Events and excursions, Spring 2007

10 March: The Maurice Barley Lecture

The Castles of Nottinghamshire by James Wright

Since January 2004 James Wright [pictured] has been organizing the Nottinghamshire Castles Project. A graduate of the University of Nottingham’s Department of Archaeology, and an Archaeological and Historic Buildings Assistant with the County Council, he appropriately gave this year’s Maurice Barley lecture, when the packed hall experienced a most entertaining and informative afternoon. Firstly James defined a castle as a military defensive structure, which has a private residential function and which must belong to an aristocrat. The proposed list of 21 castles in the county is probably too many. The castles (and for this afternoon Nottingham and Newark were excluded) flourished from post-conquest times to the middle of the Middle Ages, when they declined and fell out of use, and the fortified manor house became fashionable.

The earliest castle examined was at Bothamsall.  Thereafter came descriptions of remains at Annesley, Lowdham and Greasley among others. In the sixteenth and seventeenth centuries some of the greater dwellings fell into decay and ruin. Gradually ridge and furrow agricultural methods all but obliterated what ruined foundations remained of the smaller castles.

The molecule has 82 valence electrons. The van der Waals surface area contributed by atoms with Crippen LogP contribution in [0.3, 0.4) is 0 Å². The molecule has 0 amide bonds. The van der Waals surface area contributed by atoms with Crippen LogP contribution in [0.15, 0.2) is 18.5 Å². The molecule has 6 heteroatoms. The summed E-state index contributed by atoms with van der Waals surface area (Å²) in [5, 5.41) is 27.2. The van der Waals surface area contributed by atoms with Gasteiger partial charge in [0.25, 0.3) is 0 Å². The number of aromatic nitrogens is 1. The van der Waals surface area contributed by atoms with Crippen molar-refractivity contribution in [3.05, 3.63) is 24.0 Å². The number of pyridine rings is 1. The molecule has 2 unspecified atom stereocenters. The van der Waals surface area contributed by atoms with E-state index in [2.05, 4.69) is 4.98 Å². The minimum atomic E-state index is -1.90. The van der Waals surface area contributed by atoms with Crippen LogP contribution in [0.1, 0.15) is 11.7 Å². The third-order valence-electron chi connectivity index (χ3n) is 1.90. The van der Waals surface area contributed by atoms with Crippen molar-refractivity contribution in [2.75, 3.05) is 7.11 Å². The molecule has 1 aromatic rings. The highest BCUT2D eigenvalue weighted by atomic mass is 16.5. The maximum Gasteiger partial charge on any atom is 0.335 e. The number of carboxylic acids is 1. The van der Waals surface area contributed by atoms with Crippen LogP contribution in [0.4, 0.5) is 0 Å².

James shared with us his tremendous enthusiasm for all aspects of castles and castle life, demonstrating how he and his teams of helpers set about opening up the hidden secrets of these minor castles and in some cases how they interacted. In their time they were important and influential parts of our county’s early mediaeval history. James effortlessly packed rather a lot into little more than an hour. In a way this was a taster for his forthcoming book on the Castles of Nottinghamshire. I am sure many of those attending this meeting will eagerly await its publication. See also ‘News from the County Council’ last year’s Transactions (109) pp13/14
Ken Brand